The world has become mulch smaller and more explosive. Now we are all crowded together into as single house. Beneath the floor of our house there is a time bomb ticking away, as write this … as you read this.
Dr. Harold C. Urey, Atom bomb scientist.
During the war we looked forward to peace. We expected a rest from our struggles, freedom from war-time restrictions, a release from the making of history and time to attend to our own affairs. Above all we hoped for escape from the shadow of death.
Many have been somewhat disillusioned. The war has ended – and nothing has taken its place in uniting forty million individuals into a community. Instead of taking up our private lives where we dropped them in 1939 we have often to start anew. And the power which smashed Hiroshima and Nagasaki now shadows London, Moscow and New York.
We in Britain are among the victors. Bad as are conditions here, with shortages of food, clothes and housing, they are far worse among the defeated; on the Continent there is not merely a shortage of food but near starvation. Yet as far as the material necessities of life go there is a reasonable expectation that the difficulties will be overcome. Food is being provided, clothes and housing produced. Under such circumstances it is understandable (although, as we shall see later, it is not merely a consequence of these particular circumstances) that few should concern themselves with issues broader than the satisfaction of immediate needs, but for those alive to the movement of world events there looms a spectre grimmer than starvation, a shadow before which the evils of the world to-day pale into nothingness – the threat of atomic war.
Phrases like “the death of our civilisation” tend, partly by repetition, to lose urgency. They come to be accepted as general truths with no particular reference to us as individuals. Or perhaps it is that we are prevented from grasping their full import much as we – notoriously – find it difficult to conceive of our own deaths. But any difficulty we may experience in grasping the idea does not detract from its grim reality. The effects of mere chemical explosives have reduced central Europe to a condition where it would be unable to support a large part of its population without help from abroad; atomic devastation would be even more complete, and, carried by rockets faster than sound, it would almost inevitably be more widespread. But in world atomic war there could be no help from abroad, for the whole civilised earth would be engulfed.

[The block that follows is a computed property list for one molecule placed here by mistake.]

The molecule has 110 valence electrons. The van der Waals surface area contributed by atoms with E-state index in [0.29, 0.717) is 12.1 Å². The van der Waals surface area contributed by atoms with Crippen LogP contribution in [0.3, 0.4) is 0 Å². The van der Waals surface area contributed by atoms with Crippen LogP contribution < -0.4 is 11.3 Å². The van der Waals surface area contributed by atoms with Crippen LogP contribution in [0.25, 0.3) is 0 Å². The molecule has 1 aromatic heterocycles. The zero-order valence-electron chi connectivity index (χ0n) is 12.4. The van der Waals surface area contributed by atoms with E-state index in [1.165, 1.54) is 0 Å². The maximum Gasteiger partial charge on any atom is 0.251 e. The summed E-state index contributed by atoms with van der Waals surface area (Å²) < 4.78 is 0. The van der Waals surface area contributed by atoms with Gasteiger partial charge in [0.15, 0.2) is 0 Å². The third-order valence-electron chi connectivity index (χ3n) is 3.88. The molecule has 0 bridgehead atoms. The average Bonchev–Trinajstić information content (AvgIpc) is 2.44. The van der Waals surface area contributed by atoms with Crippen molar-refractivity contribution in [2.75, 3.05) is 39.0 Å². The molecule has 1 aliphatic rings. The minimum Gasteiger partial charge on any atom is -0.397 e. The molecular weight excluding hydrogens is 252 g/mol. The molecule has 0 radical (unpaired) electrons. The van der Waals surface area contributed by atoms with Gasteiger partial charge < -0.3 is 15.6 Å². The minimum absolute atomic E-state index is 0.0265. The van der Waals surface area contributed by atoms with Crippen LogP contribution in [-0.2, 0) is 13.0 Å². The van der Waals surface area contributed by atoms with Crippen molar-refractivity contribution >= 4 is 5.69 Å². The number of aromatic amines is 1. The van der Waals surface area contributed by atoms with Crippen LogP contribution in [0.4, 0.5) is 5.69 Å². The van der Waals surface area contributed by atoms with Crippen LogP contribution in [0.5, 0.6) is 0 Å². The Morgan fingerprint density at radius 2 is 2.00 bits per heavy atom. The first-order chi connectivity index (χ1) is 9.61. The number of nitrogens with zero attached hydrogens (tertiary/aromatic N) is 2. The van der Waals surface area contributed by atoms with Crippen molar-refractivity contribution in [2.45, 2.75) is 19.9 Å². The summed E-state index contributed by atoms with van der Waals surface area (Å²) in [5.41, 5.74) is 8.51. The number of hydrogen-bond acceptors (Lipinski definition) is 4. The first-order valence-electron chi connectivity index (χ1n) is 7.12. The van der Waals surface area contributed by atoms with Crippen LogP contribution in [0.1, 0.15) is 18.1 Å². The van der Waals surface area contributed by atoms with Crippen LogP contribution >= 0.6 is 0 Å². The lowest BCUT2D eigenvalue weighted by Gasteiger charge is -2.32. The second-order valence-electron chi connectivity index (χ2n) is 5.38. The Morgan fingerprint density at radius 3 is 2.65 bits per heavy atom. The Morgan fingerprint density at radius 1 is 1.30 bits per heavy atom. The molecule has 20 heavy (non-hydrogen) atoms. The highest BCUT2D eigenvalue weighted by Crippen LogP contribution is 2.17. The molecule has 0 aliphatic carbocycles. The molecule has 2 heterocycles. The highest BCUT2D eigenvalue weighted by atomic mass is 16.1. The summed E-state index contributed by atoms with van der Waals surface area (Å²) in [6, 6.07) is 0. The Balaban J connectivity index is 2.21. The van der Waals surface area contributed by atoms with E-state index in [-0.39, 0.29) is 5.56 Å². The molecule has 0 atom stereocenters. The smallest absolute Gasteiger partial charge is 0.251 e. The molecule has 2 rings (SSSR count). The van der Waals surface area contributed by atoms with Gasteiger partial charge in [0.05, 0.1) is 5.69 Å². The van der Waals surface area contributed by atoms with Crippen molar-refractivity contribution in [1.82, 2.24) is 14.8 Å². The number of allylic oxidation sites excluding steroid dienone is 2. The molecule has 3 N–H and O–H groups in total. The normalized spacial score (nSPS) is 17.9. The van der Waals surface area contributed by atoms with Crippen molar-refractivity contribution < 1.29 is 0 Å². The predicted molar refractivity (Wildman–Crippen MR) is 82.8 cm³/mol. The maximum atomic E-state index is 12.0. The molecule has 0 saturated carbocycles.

Of all the illusions by which we endeavour to protect ourselves from the full realisation of what the future may hold the most pitiful is probably the belief that the atomic bomb is too horrible a weapon to be used. “The conscience of humanity,” one hears people saying, “would revolt against it.” But the bomb has been used and that by nations who consider themselves among the most highly civilised. For many of those who cling to this belief it is simply a method of escape. Others attempt to support it by arguing that poison gas was not used in the war. Even this is untrue. Poison gas was used, not against soldiers but in an even crueller fashion – thousands of defenceless women and children died by gas in the Nazi death-wagons. It is said that in the Middle Ages the Pope forbade the use of the cross-bow as being too murderous a weapon for warfare between Christian nations. The story may be unfounded, but even so it casts a sardonic light on any belief in the developing conscience of humanity. Ever since the flint axe was invented fighting man has used the most effective weapons available; we can see no grounds for believing that his nature has suddenly changed.
If man’s conscience provides no security, what of his reason? Can we not take it that men will see that atomic warfare can lead to no end other than mutual destruction? Whatever our personal opinions may be, those responsible for the security of nations are not prepared, to accept this as a guarantee. Far from disarming in anticipation of an era of peace – a peace forced upon man by the very efficiency of his weapons – they are searching after still more deadly instruments. The Hiroshima bomb, it is reported, was a toy compared with those which are now being developed. In view of the world situation to-day this attitude can hardly be regarded as unduly pessimistic. Some would pin their hopes on U.N.O. and an international police force, but the structure of that organisation gives to any one of the Big Five the power of veto over the use of such an international force to quell a dispute. U.N.O. might serve to prevent wars among the minor powers – but only if the great nations do not take sides themselves. With nations, as with individuals, history gives little indication of any strong leanings towards pacifism and we can see no reason to anticipate a sudden change in their attitude.
Continue reading 999 – Emergency! (1946)
The Child with the Loaded Pistol | Social Hari-Kiri | Are Scientists Inhuman? | The Rape of Science | Scientific Superstitions | While Rome Burns | The International Volcano | The Final Crusade